The Applicant stated that he left India as he felt he was a burden on his relatives. The Tribunal noted that this was not indicative of a person “fleeing” persecution. The High court heavily criticised the emphasis placed by the Tribunal on the requirement for the Applicant to be “fleeing” persecution. The Court stressed that there is no requirement under the convention to be actively fleeing persecution. The requirement is to be outside their country of origin where, if returned, they fear persecution. The Court found that the emphasis on fleeing persecution is incorrect and unreasonable.

It was stated by the Tribunal that the Applicant provided no logical or plausible explanation for failing to seek asylum in the UK. However, it is clear that the Applicant did provide an explanation in his S.11 interview. This explanation was not considered or investigated by the Tribunal. Instead, the Tribunal merely stated that a plausible explanation was not provided.  Thus, the Tribunal failed to give a reasoned explanation for their decision. The High Court criticised the approach by the Tribunal stating that it “appears to be on gut feeling rather than reasoned decision making” (para.42).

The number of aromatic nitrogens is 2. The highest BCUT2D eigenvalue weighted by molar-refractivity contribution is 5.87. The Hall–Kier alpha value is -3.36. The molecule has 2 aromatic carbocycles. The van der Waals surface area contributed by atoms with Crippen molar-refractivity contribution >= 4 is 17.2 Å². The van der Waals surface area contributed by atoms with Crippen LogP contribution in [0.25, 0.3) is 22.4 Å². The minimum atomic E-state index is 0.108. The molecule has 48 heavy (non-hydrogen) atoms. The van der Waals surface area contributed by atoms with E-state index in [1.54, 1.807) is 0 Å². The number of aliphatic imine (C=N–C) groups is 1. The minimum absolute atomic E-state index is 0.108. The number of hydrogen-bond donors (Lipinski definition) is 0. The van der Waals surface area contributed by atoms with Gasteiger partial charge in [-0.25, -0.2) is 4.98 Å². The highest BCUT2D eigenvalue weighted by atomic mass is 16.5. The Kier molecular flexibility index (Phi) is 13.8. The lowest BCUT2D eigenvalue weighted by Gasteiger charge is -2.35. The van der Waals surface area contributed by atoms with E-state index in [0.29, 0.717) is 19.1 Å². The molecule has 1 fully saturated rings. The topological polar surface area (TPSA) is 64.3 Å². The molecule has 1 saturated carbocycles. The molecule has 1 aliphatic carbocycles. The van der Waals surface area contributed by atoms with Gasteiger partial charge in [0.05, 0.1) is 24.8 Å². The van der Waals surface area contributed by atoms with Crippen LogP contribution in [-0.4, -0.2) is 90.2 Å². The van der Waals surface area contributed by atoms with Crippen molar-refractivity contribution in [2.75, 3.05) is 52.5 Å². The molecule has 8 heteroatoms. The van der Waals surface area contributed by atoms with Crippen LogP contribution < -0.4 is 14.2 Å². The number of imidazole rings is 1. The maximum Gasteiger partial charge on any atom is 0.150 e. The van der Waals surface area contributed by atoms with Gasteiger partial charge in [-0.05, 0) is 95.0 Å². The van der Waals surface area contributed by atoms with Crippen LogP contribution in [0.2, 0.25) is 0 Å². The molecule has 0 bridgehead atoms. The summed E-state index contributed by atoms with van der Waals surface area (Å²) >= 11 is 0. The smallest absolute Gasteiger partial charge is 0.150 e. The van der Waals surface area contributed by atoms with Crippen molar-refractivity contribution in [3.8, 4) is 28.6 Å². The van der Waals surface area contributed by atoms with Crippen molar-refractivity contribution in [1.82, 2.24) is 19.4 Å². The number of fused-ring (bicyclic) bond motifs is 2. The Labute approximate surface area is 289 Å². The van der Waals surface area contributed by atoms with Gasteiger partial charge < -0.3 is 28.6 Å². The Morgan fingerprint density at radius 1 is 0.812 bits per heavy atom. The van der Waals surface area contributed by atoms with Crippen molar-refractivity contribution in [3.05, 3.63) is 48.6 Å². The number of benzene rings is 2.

The Applicant applied for and obtained a passport from the Nepalese authorities in 2009. The Tribunal considered this as a contradiction to his assertion that he is in danger from the authorities. Again, however, the Tribunal did not consider the Applicant’s explanation as to why the passport did not mean that he was free from danger from the authorities. The Applicant claimed that the body that issue passports are separate from that of the police. He also claimed that he did not apply for a passport in the same district from which he is wanted by the authorities. Rather than considering this explanation and giving reasons as to why it shall or shall not be accepted, the Tribunal merely stated that the Applicant did not provide a reasonable explanation for the apparent disparity. Furthermore, the Tribunal failed to explain precisely why they felt that the Applicant was no longer in danger from the authorities.